Touring East Africa to Tanzania & Kenya

Hello friends,

I’m pleased to provide my observations and remarks about a previous tour to Tanzania and Kenya.

To begin, words from Karen Blixen, from Out of Africa

“There is something about safari life that makes you forget all your sorrows and feel as if you had drunk half a bottle of champagne —bubbling over with heartfelt gratitude for being alive.”

So very true, those words.  I’ve been blessed with an abundance of travel experiences….to Libya and Italy at age 16, living in Europe for 6 years during my 20s, and the opportunity to visit 5 continents during my 25+ years in the travel industry. None of my previous travels prepared me for the pure joy of Africa.

The service provided by Mr. Lembe and his excellent staff was outstanding on the whole. What a wonderful surprise after having traveled from NYC/JFK on Emirates Air for 20+ hours to have smiling Titus waiting on the jetway (literally) when we deplaned in Dar Es Salaam on February 20. He was a gem, and moved us through the visa procedure at the airport with speed and great efficiency. Further, he ensured our luggage was taken care of and assisted in getting us on the connecting flight to Kilimanjaro, and stayed at our side until the boarding was announced.

On arrival to Kilimanjaro airport, exhausted and grumpy, who should appear but pleasant Grayson, who helped with our luggage and took us to Mr. Lembe and the transfer van. On arrival to Serena Mountain Lodge, Mr. Lembe provided a thorough orientation to our entire group of seven.

Serena Mountain Lodge was delightful, and the staff very accommodating. The following morning, Day 2 of the tour, in bounds wonderful James  Kiswigo, our driver/guide for the balance of our Tanzania tour experience. James personified what we came to know of the Tanzanian people…cheerful, warm, and ready to please. His service to our group from Arusha through the border crossing into Kenya was outstanding. He is a delightful human being. We learned much from James, and met his children, a grand treat.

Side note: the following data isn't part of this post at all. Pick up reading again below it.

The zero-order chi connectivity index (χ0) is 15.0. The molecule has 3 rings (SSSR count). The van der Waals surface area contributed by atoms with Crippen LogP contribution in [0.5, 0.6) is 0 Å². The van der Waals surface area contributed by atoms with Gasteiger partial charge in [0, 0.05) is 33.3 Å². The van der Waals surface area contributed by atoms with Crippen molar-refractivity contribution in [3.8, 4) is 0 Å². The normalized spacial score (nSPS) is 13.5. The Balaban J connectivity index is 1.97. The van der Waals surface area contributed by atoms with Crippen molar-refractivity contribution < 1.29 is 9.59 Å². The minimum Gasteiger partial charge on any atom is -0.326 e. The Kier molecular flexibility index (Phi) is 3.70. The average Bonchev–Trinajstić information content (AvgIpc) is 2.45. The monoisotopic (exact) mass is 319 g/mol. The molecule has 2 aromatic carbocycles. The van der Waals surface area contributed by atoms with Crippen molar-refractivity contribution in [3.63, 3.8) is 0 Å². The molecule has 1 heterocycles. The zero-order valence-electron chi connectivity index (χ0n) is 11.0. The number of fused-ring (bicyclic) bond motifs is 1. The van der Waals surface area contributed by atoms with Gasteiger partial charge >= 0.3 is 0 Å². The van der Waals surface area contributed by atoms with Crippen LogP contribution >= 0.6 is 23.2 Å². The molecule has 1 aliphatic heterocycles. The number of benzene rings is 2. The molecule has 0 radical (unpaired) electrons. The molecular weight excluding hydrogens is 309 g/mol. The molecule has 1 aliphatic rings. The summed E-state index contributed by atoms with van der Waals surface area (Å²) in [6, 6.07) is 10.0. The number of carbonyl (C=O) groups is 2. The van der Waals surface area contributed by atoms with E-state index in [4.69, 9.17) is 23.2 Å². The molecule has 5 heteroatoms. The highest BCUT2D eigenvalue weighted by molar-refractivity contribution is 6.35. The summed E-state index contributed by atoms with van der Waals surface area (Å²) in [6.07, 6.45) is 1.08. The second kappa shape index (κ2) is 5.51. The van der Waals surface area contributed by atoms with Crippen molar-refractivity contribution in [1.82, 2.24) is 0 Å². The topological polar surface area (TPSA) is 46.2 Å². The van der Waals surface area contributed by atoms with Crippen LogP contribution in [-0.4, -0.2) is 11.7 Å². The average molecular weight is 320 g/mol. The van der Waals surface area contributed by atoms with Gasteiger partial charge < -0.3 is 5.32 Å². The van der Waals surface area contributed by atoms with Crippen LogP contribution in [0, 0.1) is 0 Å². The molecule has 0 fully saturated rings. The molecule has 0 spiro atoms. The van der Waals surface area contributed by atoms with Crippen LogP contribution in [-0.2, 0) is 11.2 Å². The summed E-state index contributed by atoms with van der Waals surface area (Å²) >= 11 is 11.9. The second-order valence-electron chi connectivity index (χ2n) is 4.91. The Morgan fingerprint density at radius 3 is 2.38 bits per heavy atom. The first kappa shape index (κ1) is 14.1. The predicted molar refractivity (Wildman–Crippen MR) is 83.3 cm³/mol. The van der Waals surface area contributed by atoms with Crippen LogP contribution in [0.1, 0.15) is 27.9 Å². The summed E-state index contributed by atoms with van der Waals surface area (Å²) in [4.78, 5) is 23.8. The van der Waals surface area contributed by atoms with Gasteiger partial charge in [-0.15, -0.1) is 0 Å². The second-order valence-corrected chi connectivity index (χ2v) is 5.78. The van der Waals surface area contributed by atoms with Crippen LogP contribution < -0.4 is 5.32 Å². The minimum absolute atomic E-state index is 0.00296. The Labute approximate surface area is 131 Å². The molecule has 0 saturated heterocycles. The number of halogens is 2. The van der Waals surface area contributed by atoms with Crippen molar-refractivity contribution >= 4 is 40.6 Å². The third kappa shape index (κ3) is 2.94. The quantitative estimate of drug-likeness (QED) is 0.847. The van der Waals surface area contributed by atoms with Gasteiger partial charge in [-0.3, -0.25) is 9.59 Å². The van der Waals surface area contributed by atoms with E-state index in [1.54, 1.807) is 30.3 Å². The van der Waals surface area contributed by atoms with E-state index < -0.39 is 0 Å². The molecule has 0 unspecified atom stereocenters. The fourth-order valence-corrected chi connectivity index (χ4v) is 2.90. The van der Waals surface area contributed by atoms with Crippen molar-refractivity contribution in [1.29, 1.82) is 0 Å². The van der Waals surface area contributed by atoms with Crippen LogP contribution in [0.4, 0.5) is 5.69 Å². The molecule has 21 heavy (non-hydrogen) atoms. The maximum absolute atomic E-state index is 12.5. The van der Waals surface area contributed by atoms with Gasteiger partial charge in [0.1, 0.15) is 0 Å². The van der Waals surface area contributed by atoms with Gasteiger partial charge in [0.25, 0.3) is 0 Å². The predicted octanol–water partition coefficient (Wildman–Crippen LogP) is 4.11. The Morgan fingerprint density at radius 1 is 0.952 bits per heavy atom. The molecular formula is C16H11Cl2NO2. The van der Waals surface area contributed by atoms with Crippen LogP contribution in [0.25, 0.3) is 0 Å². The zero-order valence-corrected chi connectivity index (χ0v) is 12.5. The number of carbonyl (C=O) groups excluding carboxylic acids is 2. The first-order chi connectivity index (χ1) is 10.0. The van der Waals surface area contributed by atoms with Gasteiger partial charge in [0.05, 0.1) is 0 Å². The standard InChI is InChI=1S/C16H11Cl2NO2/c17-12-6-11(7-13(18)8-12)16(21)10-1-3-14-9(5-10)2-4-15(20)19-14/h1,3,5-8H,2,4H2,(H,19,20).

Our first game drive in Arusha was full of oooohs and aaahhhs, but a simple portent of things to come. Up and out on Day 4 from Arusha to Lake Manyara, traveling the entire journey on a lovely paved road, passing Maasai in their colorful robes, herding their cattle along the way. Another delightful Serena Lodge was home for the next two nights. Accommodations, food and staff at Lake Manyara Serena Lodge were first rate. The view out over the lake from the swimming pool was surreal and beautiful. The game drives here were calm, and we enjoyed beautiful birds, families of giraffe, a hippo pool and baboons aplenty.

Onward to Serengeti along the Great Rift Valley where we stopped at a Maasai village where we were greeted by the son of the chief of village who happily extracted $50 from our group for a private tour. The Maasai men performed a welcome dance, accompanied by song as they jumped straight up in the air holding their spears. The women, resplendent in their colorful beaded collars. huge earrings, and bright robes, with babies on their backs, sang and clicked. After the welcome, we were escorted inside the fence and allowed to enter their smoky, dung and mud covered huts—quite an interesting experience.

Inside the Ngorongoro Conservation Area we drove onward to Camp Lemala, and once arrived, ALL WERE DELIGHTED. This camp’s staff, from the chef, (Chef Paul) to the staff (Moses and Joseph come to mind immediately) to the Maasai that escorted us from tent to camp were all over and beyond our expectations. The food was excellent; the coffee  wake up call to our tent each morning a fond memory and wonderful luxury, the provided laundry service a life-saver, and the overall genuine warmth and “happy to serve” attitude much appreciate by all.

What can you say about the game drives? They were wonderful. Most of our group agreed that we had all thought we’d be peering through binoculars looking in the distance at African wildlife. Not so! We saw lions mating 20 yards away, a cheetah with cubs at a stone’s throw distance, a leopard and a lion sleeping in trees just above our Land Rover. When we saw the giraffe family, they were so close we could hear them snipping off the leaves of the Acacia tree! And, thanks to James’s keen spotting ability, we encountered a python wrapped around a scrub bush, and his midsection must have been 36 inches digesting a recent lunch of gazelle. On one of the evening drives we found a den of hyena poking their nasty heads out of their burrows.

After three nights enjoying drinks by the campfire, watching the incredible African sunset over the Serengeti, we were off to Ngorongoro Crater itself and another Lemala tented camp awaited our arrival.